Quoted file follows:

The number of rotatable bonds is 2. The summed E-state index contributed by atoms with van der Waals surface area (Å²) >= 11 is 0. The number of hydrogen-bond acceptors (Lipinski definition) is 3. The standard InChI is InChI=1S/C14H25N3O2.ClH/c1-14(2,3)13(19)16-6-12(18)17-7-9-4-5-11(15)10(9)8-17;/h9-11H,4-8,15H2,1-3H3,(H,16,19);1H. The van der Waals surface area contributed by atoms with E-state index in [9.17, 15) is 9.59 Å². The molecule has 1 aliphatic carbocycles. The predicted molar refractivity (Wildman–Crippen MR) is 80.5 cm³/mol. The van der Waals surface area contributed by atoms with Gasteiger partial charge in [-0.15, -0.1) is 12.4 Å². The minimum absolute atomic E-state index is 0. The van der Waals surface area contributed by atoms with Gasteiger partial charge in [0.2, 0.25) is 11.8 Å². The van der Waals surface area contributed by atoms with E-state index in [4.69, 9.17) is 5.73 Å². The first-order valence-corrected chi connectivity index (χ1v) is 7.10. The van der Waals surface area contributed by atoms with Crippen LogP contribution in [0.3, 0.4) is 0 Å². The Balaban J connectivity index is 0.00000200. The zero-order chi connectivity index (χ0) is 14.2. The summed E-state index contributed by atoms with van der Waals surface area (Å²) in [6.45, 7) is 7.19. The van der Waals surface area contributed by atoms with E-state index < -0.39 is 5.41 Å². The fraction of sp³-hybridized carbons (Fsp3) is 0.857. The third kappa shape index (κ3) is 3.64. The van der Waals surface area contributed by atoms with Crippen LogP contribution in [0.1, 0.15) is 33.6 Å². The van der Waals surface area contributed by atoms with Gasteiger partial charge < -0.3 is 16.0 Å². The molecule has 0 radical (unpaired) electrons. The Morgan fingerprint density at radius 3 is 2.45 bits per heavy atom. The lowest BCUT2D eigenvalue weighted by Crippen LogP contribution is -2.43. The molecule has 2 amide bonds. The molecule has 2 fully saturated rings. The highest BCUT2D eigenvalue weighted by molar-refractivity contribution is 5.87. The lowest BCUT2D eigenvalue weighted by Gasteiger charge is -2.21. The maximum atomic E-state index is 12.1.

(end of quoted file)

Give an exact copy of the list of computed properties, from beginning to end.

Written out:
The number of rotatable bonds is 2. The summed E-state index contributed by atoms with van der Waals surface area (Å²) >= 11 is 0. The number of hydrogen-bond acceptors (Lipinski definition) is 3. The standard InChI is InChI=1S/C14H25N3O2.ClH/c1-14(2,3)13(19)16-6-12(18)17-7-9-4-5-11(15)10(9)8-17;/h9-11H,4-8,15H2,1-3H3,(H,16,19);1H. The van der Waals surface area contributed by atoms with E-state index in [9.17, 15) is 9.59 Å². The molecule has 1 aliphatic carbocycles. The predicted molar refractivity (Wildman–Crippen MR) is 80.5 cm³/mol. The van der Waals surface area contributed by atoms with Gasteiger partial charge in [-0.15, -0.1) is 12.4 Å². The minimum absolute atomic E-state index is 0. The van der Waals surface area contributed by atoms with Gasteiger partial charge in [0.2, 0.25) is 11.8 Å². The van der Waals surface area contributed by atoms with E-state index in [4.69, 9.17) is 5.73 Å². The first-order valence-corrected chi connectivity index (χ1v) is 7.10. The van der Waals surface area contributed by atoms with Crippen LogP contribution in [0.3, 0.4) is 0 Å². The Balaban J connectivity index is 0.00000200. The zero-order chi connectivity index (χ0) is 14.2. The summed E-state index contributed by atoms with van der Waals surface area (Å²) in [6.45, 7) is 7.19. The van der Waals surface area contributed by atoms with E-state index < -0.39 is 5.41 Å². The fraction of sp³-hybridized carbons (Fsp3) is 0.857. The third kappa shape index (κ3) is 3.64. The van der Waals surface area contributed by atoms with Crippen LogP contribution in [0.1, 0.15) is 33.6 Å². The van der Waals surface area contributed by atoms with Gasteiger partial charge < -0.3 is 16.0 Å². The molecule has 0 radical (unpaired) electrons. The Morgan fingerprint density at radius 3 is 2.45 bits per heavy atom. The lowest BCUT2D eigenvalue weighted by Crippen LogP contribution is -2.43. The molecule has 2 amide bonds. The molecule has 2 fully saturated rings. The highest BCUT2D eigenvalue weighted by molar-refractivity contribution is 5.87. The lowest BCUT2D eigenvalue weighted by Gasteiger charge is -2.21. The maximum atomic E-state index is 12.1.